As we joked already in the April Concert Planner, a recital of nothing but music for two violas scheduled for April 1, at the National Museum of Women in the Arts, seemed like too obvious an April Fool's joke. If anyone could make it appealing, it was violist Kim Kashkashian, who has released a most admirable series of recordings for ECM. Kashkashian is a Midwesterner, born in Detroit and formerly a faculty member at Indiana, who has been teaching at New England Conservatory since 2000. On disc she has single-handedly surveyed a striking amount of the solo music for viola, both concertos and chamber pieces and focusing especially on contemporary music, and has furthermore adapted works for other forces and contributed arrangements of folk songs and other unusual repertories. In her hands even music that one might dismiss at first seems worth hearing.
So when Kashkashian proposed a program of music for two violas, with her former student Dimitri Murrath (and soon-to-be colleague on the NEC faculty), Ionarts was there. The program contrasted older music of the 18th and early 19th centuries with modern works. On the old side were three of the Vivaldi trio sonatas (RV 68, 70, and 77), originally for two violins and optional continuo, arranged as viola duos. The two instruments can approximate a startling amount of the full trio sonata texture, with one or the other providing the bass fundamental on the downbeat and trading melodic fragments and accompany motifs. Listening to these pieces one had the sense of the teacher Vivaldi, putting a star student through her paces, and thus it was in this performance, generally with the less accomplished Murrath on the first part, only at times at a tempo slightly too fast for technical control but with a well-honed sense of ensemble cooperation between the two. At times, one wished for more searing tone on the high-flying solo passages of the first part, too, but these pieces were all very pleasing and RV 70, in particular, stood out as an especially satisfying challenge. It was balanced on the second half with a duo by Alessandro Rolla, a pioneer in creating repertory for the viola, an equally lovely work more in the Classical style.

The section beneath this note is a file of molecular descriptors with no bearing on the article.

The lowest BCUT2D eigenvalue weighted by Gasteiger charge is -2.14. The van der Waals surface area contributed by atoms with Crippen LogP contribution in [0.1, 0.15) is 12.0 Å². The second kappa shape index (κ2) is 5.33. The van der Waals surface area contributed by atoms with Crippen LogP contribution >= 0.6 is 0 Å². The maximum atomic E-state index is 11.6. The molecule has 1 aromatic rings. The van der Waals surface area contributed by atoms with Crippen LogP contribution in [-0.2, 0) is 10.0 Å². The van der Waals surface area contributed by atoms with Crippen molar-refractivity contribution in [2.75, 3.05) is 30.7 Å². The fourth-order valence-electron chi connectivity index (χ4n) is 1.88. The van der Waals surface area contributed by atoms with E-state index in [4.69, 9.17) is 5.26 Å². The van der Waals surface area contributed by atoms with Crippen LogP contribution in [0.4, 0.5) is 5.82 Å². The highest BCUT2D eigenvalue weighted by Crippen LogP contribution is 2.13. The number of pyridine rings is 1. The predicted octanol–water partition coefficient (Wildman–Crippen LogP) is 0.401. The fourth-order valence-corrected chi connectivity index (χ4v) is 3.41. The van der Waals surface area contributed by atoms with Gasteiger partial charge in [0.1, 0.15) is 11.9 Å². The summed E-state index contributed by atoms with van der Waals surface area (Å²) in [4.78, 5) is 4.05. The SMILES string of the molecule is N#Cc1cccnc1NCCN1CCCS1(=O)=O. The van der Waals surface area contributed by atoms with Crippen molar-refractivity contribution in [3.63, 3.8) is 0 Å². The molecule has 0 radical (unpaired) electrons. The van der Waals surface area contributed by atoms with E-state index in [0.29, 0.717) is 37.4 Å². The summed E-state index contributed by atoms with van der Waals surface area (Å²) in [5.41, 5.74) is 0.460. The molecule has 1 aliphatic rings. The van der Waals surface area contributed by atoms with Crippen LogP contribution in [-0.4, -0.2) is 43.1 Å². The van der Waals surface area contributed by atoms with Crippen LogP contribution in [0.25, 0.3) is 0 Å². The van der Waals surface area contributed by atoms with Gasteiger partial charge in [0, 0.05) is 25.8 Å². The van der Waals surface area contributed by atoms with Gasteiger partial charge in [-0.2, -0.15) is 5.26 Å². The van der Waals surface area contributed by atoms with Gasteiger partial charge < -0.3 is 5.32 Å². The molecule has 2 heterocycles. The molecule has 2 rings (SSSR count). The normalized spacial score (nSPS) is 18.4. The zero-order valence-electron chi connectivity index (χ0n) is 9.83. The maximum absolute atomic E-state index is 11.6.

Joe Banno, Kim Kashkashian and Dimitri Murrath at the National Museum of Women in the Arts (Washington Post, April 2)
The next concert in the Shenson Chamber Music Concert series at the National Museum of Women in the Arts will feature pianist Valentina Lisitsa (May 20, 7:30 pm), playing a program reportedly to include Beethoven's "Hammerklavier" sonata and the first Rachmaninoff sonata. These concerts are free to the public and require only an RSVP reservation in advance.